Gastronomic specialities

French cuisine is famous all over the world. However, it is important to distinguish the cuisine now ubiquitous in luxury hotels from regional and suburban specialities created from simple dishes and served with an elaborate selection of side-dishes and appropriately-matched wine. A complete French lunch consists of a hors-d’oeuvre or appetiser, an entrée or first course, a plat de résistance or main course, fromage (cheese) and a dessert. In winter the first course could be a hearty soup (potage), or a regular soup (soupe). Pasta or rice is served as accompaniment to the main dish. Distinctive French bread is well-known in the shape of the delicious baguette.

Typical dishes include pork chops, roast beef, and onion soup; besides these, shellfish and fish are also very popular. Many different sauces are used in French cuisine based on béchamel, mayonnaise, tartar sauce (oil and hard egg yolk), butter and concentrates of various meats with wine and spices added: Armoricaine, concentrated fish, oil, wood, cognac and various spices; Béarnaise, emulsified butter with egg yolk and shallots; Aurore, béchamel with tomato; Bigarade, duck sauce with orange or lemon juice, to recall just a few of them.

Cheeses are one of French cuisine’s proudest boasts and many diverse types are available: amongst the most famous are Camembert, with a tender and perfumed texture made between pieces of wood; Chèvre, based on goat’s milk; Roquefort, a type of gorgonzola from sheep’s milk seasoned to be spicy; Brie de Meaux, with white crust and a tender and creamy texture, along with so many others.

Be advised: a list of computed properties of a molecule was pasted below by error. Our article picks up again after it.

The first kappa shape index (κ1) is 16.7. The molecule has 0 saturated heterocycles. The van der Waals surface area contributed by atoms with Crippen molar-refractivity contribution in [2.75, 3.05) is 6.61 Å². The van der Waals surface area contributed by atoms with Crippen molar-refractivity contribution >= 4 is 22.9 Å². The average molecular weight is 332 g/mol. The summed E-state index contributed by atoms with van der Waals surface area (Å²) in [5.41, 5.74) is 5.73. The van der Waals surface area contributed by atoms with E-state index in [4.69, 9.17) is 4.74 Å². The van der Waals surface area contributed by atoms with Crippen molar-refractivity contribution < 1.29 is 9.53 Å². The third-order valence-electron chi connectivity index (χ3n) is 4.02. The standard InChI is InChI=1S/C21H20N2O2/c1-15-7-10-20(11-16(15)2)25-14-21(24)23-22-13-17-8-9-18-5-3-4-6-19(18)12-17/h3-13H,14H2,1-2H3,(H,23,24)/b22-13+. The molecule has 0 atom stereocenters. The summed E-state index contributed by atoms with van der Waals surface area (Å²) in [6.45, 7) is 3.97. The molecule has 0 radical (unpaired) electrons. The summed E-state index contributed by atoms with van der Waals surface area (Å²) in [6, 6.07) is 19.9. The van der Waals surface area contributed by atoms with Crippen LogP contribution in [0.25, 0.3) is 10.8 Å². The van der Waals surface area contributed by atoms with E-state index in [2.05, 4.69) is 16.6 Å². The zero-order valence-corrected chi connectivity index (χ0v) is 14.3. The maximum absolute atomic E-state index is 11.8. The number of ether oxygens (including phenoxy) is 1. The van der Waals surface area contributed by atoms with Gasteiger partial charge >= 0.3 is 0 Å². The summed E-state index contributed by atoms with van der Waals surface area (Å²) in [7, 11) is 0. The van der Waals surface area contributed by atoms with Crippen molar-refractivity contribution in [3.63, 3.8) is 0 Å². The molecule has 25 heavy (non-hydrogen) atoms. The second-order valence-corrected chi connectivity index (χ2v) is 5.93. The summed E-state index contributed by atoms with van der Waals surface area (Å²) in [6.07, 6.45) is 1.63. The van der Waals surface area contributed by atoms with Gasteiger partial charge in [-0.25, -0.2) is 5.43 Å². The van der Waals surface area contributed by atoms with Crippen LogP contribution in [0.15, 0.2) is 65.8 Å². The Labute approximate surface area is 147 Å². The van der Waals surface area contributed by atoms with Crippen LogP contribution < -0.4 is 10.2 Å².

French sweets are numerous and for the most part based on creams made from milk and egg or Chantilly: one can distinguish Beignets, with fruit or cream filling; Charlottes (cakes filled with fruit); Crepes; Soufflés; Mont Blanc, a typical chestnut purée with whipped cream.
French leavened pastries are excellent and found in their simplest form in the Brioche, more elaborately in the Croissant and more refined still in Rum Baba. French wines have always enjoyed a well-deserved fame: Bordeaux wines produced in the Garonne basin; Bourgogne wines produced in the Saone basin; Champagne, perhaps the most famous of all French wines, produced to the north of the Reims-Epernay-Chalons triangle; and Beaujolais, produced to the north of Lyons, along with so many others.

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